The air was crisp and the sun thawed my frozen digits. Even though the trail relentlessly moved upwards, I felt my spirit ignite and was able to run this difficult section with ease. The view may have helped a little.

Along the way we ran into our friend Jim. He was running the 100-mile race and was pretty zombie-like, albeit in great spirits (per usual).  He told us that he had a little stomach trouble through the night, with some hallucinations sprinkled in. A 50k runner was sticking with him, selflessly deciding to oversee his safety instead of race. You can run a 50k any day, she said. I love this sport. We soon parted ways, Jim continuing his descent towards Trestle.

After 30+ hours, Jim was still smiling…or maybe he just thought I was a giant hamburger.

The turnaround point at Rogers Pass

We made it to the turnaround point and basked in the glory that is Rogers Pass. Just magical.

After a long rest at the top of the pass, we turned around and made our way back. We looked forward to the long, but gently rolling downhill. The soft ground and tree-lined trails were so beautiful and they would surly be a blast to run down as hard as we could.

We blew through Trestle with their complimentary aid station volunteers (“Looking reeeaaal smooth!”), made our way down, down, down, to Broken Thumb with their fun aid station volunteers, passed on Fireball, (thanks anyway guys!), leaped-frogged two women countless times all the way to Twisted Ankle where we were greeted with maracas and loud cheering. The volunteers remarked on how happy we looked. This always amuses me because 1) we get this a lot in races, and 2) why wouldn’t we be happy?! We were just given the good fortune to go climb one of the most beautiful mountain passes I’d ever laid eyes on. I’m still smiling thinking about it!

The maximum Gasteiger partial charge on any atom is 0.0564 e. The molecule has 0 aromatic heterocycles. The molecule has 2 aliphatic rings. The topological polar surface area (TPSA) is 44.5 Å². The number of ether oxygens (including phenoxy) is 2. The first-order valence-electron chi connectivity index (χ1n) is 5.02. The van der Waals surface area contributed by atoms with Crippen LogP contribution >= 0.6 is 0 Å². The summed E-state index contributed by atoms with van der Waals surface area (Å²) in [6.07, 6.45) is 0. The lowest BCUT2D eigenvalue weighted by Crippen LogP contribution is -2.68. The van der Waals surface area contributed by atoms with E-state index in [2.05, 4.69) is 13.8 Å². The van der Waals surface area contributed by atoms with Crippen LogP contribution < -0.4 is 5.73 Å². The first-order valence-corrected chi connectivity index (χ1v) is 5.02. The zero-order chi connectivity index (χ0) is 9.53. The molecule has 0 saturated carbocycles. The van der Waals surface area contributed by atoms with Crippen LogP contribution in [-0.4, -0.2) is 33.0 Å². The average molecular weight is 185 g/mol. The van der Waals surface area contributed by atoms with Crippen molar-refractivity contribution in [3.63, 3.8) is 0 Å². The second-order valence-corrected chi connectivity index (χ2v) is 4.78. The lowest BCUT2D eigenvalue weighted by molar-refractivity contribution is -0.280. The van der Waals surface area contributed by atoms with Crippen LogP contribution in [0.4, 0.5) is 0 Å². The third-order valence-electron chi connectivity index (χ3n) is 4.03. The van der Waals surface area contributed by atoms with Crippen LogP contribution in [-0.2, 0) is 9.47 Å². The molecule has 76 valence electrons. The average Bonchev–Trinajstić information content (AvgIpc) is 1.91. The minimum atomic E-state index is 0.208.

The volunteers were great! Photo by Chris French

We made our way further down the mountain and after what seemed like a very, very long time we finally gave it one last hard push into the finish line where friends greeted us with open beers.

Many thanks to Tyler Tomasello, Toni Reese, all of the volunteers, the girl who made sure Jim made it safely, Tecate Cervezas for supplying the ultimate beer mile beverage, the Sun for cooking Pat’s beets, the people who’s photos I stole (but credited!), and all of our friends who make these events so incredibly special.

Mt. Disappointment 50k Race Report

I think I can, I think I can, I think I can….

I really hoped I could. That was my thought after reading the previous Mt. Disappointment 50k race reports from years past. Each author painted the picture of horror, victims of extreme heat and exposure, and complete exhaustion after succumbing to The Big Climb. Salt sticks. Cramps. Empty water bottles. Heat stroke. Air lifts. A 3,000 foot climb at the finish. My eyes darted from one ominous report to another, my stomach preforming somersaults.

What the hell did I just sign up for.